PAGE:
“What of your relationship with Mme. Guillin?” he was asked in open court.
 
“I am a gallant man and will say nothing,” Landru replied to the exasperated magistrate. “I cannot think of revealing the nature of my relations with Mme. Guillin without the lady’s permission.”
 
During the course of the trial Landru’s health began to fail. He began to provide statements of “fact” in response to questions, but the prosecution easily refuted his allegations. His strategy was a tactical blunder, wrote Lord Birkenhead.
 
“Where explanations are obviously needed,” he wrote, “the failure to afford these explanations…will tend to confirm the inference.”
 
Landru’s impudence before the court clearly grated on the jury. His evasions and quickness to answer with sarcasm only succeeded in proving that he was the kind of man who would deceive women like his victims.
 
It took the jury just two hours – after nearly 25 days of testimony – to decide Landru had killed the 11 women. The penalty for such a crime was death.
 
French justice is swift. Just two months passed from the time of his conviction until Landru received word that his execution was imminent. The French system did not inform the condemned until very shortly before the execution.
 
The guillotine is a curious method of execution and although it is generally held to be humane, there is some question about how quickly one dies after being decapitated. Two doctors in the 1960s wrote that “death is not instantaneous. Every vital element survives decapitation…it is a savage vivisection followed by premature burial.” Drs. Piedlievre and Fournier go on to discuss how the brain is capable of breaking down complex sugars in the neurons into oxygen for as long as six minutes after decapitation.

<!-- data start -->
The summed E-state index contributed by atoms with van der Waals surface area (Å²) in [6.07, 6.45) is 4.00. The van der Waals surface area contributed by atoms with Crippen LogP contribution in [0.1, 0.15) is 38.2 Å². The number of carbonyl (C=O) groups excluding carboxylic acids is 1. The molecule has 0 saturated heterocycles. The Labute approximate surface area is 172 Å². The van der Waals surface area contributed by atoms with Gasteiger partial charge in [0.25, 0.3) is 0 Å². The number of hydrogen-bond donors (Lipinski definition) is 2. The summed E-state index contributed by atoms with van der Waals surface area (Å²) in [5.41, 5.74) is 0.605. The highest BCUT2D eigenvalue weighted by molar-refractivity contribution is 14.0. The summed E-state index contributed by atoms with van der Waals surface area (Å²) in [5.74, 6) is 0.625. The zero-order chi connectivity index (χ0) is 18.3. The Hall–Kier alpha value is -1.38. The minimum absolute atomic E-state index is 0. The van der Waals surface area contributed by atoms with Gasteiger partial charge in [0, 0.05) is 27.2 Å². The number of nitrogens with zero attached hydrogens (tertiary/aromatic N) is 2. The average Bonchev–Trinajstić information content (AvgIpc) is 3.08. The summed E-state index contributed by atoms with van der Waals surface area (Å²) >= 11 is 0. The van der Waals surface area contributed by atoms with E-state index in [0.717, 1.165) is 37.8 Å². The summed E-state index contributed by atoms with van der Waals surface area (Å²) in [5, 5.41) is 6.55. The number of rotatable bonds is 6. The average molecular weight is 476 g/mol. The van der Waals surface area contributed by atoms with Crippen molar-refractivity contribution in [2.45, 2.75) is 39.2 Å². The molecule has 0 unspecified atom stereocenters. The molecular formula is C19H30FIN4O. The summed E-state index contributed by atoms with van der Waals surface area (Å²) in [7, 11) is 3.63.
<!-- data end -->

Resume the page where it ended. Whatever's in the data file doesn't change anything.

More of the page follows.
Regardless, in February 1922, Landru was brought before the guillotine.
 
Landru bade farewell to his attorneys and presented them with some artwork he had drawn while in prison. Had they looked inside the frame, his attorneys would have found a written confession from Landru admitting his crimes and the means by which he disposed of the bodies, but this was not discovered until nearly five decades later. He declined to hear a Mass and rejected the traditional glass of brandy from his jailer. Landru indignantly refused to make a statement, saying the very question was an insult.
 
Landru stood before the guillotine, which had been the preferred form of execution in France since its revolution a little over a century before. He knelt down and within moments, the blade had fallen ending the life and crimes one of the coldest mass murderers of all time.

Cold Feet

Porter and Giancola

If the groom is going to be murdered on his wedding day, we expect the killer to be a jilted lover driven to madness by a broken heart or a rival suitor of the bride who cannot stand to let another take his place. In these cases their crime is motivated by jealousy inflamed by passion. We do not expect that the woman who arranged the murder to be the groom’s sister who wanted him killed for the insurance money.
 
For doing exactly that Marie Porter holds the dubious place in history of being the first woman to die in Illinois’s electric chair. It is an honor she well deserves.